Lent and Easter
in the Domestic Church

Craft: Shrines and Stations

Peter Fournier and Catherine Fournier

Page 68 in "Lent and Easter in the Domestic Church"

Children love collecting stuff. Little boys collect rocks and sticks and small metal cars, bent nails, pieces of paper, and the occasional insect. Little girls collect doll parts, costume jewelry, pretty rocks (these are sometimes indistinguishable from little boy rocks), plastic hair barrettes, and coloring pictures.

Lent and Easter in the Domestic Church

"Lent and Easter in the Domestic Church"
at the
Catholic Company store.

If given the opportunity, girls and boys love collecting cards too. And if given the opportunity, they will collect holy cards, Mass cards, and saints' cards as avidly as any other type. Since these kinds of cards and portraits foster their spiritual development and give healthy imagery to their imaginations, why not encourage collecting them?

One way to encourage enjoyment and appreciation of holy cards is to provide craft ideas using holy cards. Some families put them into photo albums with stories of the lives of the saints and prayers. Others buy or make simple frames to hang the holy cards in the children's rooms. Here's another craft idea: making small shrines.

Depending on the image on the cards these shrines can be used for Stations of the Cross, small shrines for a name saint, in a prayer corner, or at the family altar. For the family Stations of the Cross, use the images found in the following "Coloring Pictures" section. Pictures drawn by child or parent could replace holy cards if the subject you want is not available.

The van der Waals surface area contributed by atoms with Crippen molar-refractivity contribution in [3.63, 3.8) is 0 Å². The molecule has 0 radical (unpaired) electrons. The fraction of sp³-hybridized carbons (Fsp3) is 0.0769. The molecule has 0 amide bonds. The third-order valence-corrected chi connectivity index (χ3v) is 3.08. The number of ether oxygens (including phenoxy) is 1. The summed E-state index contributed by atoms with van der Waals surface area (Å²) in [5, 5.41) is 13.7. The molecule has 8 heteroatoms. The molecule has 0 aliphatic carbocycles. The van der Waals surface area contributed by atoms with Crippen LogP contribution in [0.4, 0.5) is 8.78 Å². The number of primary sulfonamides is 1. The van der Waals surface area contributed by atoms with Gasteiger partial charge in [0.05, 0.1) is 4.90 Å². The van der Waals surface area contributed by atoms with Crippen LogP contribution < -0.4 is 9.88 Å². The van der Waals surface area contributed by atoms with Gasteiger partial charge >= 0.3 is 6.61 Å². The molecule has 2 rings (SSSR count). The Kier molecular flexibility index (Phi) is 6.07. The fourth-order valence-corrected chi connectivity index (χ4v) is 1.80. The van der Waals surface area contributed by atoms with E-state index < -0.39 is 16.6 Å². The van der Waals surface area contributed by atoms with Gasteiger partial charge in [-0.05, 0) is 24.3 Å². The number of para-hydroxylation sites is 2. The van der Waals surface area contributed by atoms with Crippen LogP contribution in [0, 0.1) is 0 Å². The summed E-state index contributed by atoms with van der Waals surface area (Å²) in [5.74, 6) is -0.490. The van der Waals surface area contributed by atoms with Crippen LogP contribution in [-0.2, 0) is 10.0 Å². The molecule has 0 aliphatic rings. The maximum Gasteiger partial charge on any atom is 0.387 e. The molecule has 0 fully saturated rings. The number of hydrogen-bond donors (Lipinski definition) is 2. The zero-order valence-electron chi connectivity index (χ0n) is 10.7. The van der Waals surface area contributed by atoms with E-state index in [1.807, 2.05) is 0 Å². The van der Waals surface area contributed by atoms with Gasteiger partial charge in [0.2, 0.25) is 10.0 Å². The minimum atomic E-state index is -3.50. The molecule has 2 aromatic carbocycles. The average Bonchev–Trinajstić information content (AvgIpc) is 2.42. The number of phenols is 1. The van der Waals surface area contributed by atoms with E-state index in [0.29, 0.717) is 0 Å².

Popsicle-Stick Shrines



Working on a flat surface, lay two Popsicle sticks at an angle to each other, with the tips just touching. These are the beginning pieces of the roof.

Arrange them so that the roof slope is neither too wide nor too steep to fit your holy card. Test this by laying two Popsicle sticks in place as side walls. Check that your shrine will be tall enough to fit the picture.

When you are satisfied with the arrangement, glue the two roof pieces together. Allow the glue to dry. Brace it with pieces of plasticine, if necessary, to keep the roof pieces at the correct angle. You can also use a clothespin as a clamp to hold the pieces while the glue dries.

Next, glue two side wall pieces onto the roof pieces, laying and gluing a floor piece under the two side wall pieces at the same time, as shown in the first illustration on page 69. Allow the glue to dry.

Make another layer of two roof pieces, two side wall pieces, and a floor piece. This time glue all five pieces at the same time. Allow the glue to dry. Repeat this layering another three or four times, depending on how deep you want your shrine or station to be.

When the shrine is deep enough, glue on a back wall, with Popsicle sticks laid horizontally across the back (illustration above right). You will have to trim the pieces in the peak of the roof. (Children above the age of eight can safely use a small hacksaw, or an adult can cut the pieces with a sharp kitchen knife.)

Turn the shrine over, front face up. Using four small segments of Popsicle sticks, add another two layers of floor, so that the floor extends a bit to the front, as shown in the illustration at right.

Glue your picture, holy card, or station into the shrine, and set it aside to dry.

Catholic gift shops, religious goods stores, and your parish priest are possible sources of holy cards. There are also mail order companies supplying holy cards and other devotionals to families. Try a web search for them, or, if you know the company name, call 1-800-555-1212 for their toll-free number.